I’d like to offer one of my favorite poems, by Grace Butcher, which appears in the Best American Poetry 2000, edited by Rita Dove. It tells a story, a fable of sorts, about a crow who, like me at this moment, like all the rest of us all the time, is at the end of something, and at the beginning of something.
Crow is Walking
Crow is walking
to see things at ground level,
the landscape as new under his feet
as the air is old under his wings.
He leaves the dead rabbit waiting—
it’s a given; it’ll always be there—
and walks on down the dirt road,
admires the pebbles, how they sparkle in the sun;
checks out his reflection
in a puddle full of sky
which reminds him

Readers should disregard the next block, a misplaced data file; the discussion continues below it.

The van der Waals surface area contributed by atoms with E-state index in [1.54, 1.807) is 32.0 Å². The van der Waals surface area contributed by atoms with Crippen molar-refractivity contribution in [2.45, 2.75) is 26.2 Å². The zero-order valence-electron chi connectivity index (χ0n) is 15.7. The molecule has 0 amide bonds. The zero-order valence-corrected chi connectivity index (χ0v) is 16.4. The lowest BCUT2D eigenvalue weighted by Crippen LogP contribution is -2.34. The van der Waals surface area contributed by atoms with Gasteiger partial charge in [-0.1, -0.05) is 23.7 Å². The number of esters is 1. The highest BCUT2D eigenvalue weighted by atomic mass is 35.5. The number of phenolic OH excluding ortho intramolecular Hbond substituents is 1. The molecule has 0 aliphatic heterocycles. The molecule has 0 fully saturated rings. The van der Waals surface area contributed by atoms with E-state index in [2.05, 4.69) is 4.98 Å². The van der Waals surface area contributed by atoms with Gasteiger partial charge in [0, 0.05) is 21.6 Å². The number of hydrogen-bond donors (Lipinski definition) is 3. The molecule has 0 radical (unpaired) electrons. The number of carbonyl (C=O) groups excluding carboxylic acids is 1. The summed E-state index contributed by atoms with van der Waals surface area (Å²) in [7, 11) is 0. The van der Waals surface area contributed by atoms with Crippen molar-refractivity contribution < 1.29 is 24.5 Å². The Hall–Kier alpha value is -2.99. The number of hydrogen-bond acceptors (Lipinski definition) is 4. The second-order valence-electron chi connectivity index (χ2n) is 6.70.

of where he’s supposed to be,
but he’s beginning to like
the way the muscles move in his legs
and the way his wings feel so comfortable
folded back and resting.
He thinks he might be beautiful,
the sun lighting his back
with purple and green.
Faint voices from somewhere far ahead
roll like dust down the road towards him.
He hurries a little.
His tongue moves in his mouth;
legends of language move in his mind.
His beak opens.
He tries a word.